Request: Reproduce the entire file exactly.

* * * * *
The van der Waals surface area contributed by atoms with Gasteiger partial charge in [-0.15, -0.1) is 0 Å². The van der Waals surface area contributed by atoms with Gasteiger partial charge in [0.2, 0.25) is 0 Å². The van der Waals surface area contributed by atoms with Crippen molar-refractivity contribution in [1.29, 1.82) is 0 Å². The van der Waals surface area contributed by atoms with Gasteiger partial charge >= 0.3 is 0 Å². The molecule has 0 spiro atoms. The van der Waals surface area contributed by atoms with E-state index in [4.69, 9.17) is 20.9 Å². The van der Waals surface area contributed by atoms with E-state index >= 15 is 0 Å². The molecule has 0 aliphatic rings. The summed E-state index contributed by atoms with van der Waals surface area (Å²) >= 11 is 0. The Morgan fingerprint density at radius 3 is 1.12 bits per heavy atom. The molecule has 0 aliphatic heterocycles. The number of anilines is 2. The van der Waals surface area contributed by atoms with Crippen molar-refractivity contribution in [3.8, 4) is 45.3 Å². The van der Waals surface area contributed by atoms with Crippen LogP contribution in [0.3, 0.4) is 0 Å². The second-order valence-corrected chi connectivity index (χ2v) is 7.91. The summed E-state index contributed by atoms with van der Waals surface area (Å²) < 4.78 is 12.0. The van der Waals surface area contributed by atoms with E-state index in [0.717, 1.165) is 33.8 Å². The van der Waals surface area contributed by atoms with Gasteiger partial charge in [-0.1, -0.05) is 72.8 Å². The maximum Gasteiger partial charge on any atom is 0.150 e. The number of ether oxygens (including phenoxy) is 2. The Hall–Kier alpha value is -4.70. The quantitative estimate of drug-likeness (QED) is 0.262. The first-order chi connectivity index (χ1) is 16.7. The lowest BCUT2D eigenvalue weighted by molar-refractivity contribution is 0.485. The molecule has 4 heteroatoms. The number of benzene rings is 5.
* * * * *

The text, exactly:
The van der Waals surface area contributed by atoms with Gasteiger partial charge in [-0.15, -0.1) is 0 Å². The van der Waals surface area contributed by atoms with Gasteiger partial charge in [0.2, 0.25) is 0 Å². The van der Waals surface area contributed by atoms with Crippen molar-refractivity contribution in [1.29, 1.82) is 0 Å². The van der Waals surface area contributed by atoms with Gasteiger partial charge >= 0.3 is 0 Å². The molecule has 0 spiro atoms. The van der Waals surface area contributed by atoms with E-state index in [4.69, 9.17) is 20.9 Å². The van der Waals surface area contributed by atoms with E-state index >= 15 is 0 Å². The molecule has 0 aliphatic rings. The summed E-state index contributed by atoms with van der Waals surface area (Å²) >= 11 is 0. The Morgan fingerprint density at radius 3 is 1.12 bits per heavy atom. The molecule has 0 aliphatic heterocycles. The number of anilines is 2. The van der Waals surface area contributed by atoms with Crippen molar-refractivity contribution in [3.8, 4) is 45.3 Å². The van der Waals surface area contributed by atoms with Crippen LogP contribution in [0.3, 0.4) is 0 Å². The second-order valence-corrected chi connectivity index (χ2v) is 7.91. The summed E-state index contributed by atoms with van der Waals surface area (Å²) < 4.78 is 12.0. The van der Waals surface area contributed by atoms with E-state index in [0.717, 1.165) is 33.8 Å². The van der Waals surface area contributed by atoms with Gasteiger partial charge in [-0.1, -0.05) is 72.8 Å². The maximum Gasteiger partial charge on any atom is 0.150 e. The number of ether oxygens (including phenoxy) is 2. The Hall–Kier alpha value is -4.70. The quantitative estimate of drug-likeness (QED) is 0.262. The first-order chi connectivity index (χ1) is 16.7. The lowest BCUT2D eigenvalue weighted by molar-refractivity contribution is 0.485. The molecule has 4 heteroatoms. The number of benzene rings is 5.